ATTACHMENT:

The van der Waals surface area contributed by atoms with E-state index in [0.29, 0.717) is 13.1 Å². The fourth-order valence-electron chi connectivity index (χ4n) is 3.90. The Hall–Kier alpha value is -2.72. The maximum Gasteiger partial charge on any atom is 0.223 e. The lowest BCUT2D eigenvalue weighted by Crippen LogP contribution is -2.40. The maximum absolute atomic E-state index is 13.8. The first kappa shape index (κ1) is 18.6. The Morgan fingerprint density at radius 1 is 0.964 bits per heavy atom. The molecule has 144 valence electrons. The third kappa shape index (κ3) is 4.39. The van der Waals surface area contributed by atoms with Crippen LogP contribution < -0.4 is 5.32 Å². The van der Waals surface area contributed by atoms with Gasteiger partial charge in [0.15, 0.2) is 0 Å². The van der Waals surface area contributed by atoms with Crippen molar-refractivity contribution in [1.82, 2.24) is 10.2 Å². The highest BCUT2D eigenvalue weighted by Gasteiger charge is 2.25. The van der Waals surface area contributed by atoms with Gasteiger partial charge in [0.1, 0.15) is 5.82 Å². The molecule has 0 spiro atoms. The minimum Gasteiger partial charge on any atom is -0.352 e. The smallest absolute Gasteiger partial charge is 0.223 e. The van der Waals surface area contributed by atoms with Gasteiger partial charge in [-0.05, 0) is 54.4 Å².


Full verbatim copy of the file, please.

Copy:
The van der Waals surface area contributed by atoms with E-state index in [0.29, 0.717) is 13.1 Å². The fourth-order valence-electron chi connectivity index (χ4n) is 3.90. The Hall–Kier alpha value is -2.72. The maximum Gasteiger partial charge on any atom is 0.223 e. The lowest BCUT2D eigenvalue weighted by Crippen LogP contribution is -2.40. The maximum absolute atomic E-state index is 13.8. The first kappa shape index (κ1) is 18.6. The Morgan fingerprint density at radius 1 is 0.964 bits per heavy atom. The molecule has 144 valence electrons. The third kappa shape index (κ3) is 4.39. The van der Waals surface area contributed by atoms with Crippen LogP contribution < -0.4 is 5.32 Å². The van der Waals surface area contributed by atoms with Gasteiger partial charge in [0.15, 0.2) is 0 Å². The van der Waals surface area contributed by atoms with Crippen molar-refractivity contribution in [1.82, 2.24) is 10.2 Å². The highest BCUT2D eigenvalue weighted by Gasteiger charge is 2.25. The van der Waals surface area contributed by atoms with Gasteiger partial charge in [0.1, 0.15) is 5.82 Å². The molecule has 0 spiro atoms. The minimum Gasteiger partial charge on any atom is -0.352 e. The smallest absolute Gasteiger partial charge is 0.223 e. The van der Waals surface area contributed by atoms with Gasteiger partial charge in [-0.05, 0) is 54.4 Å².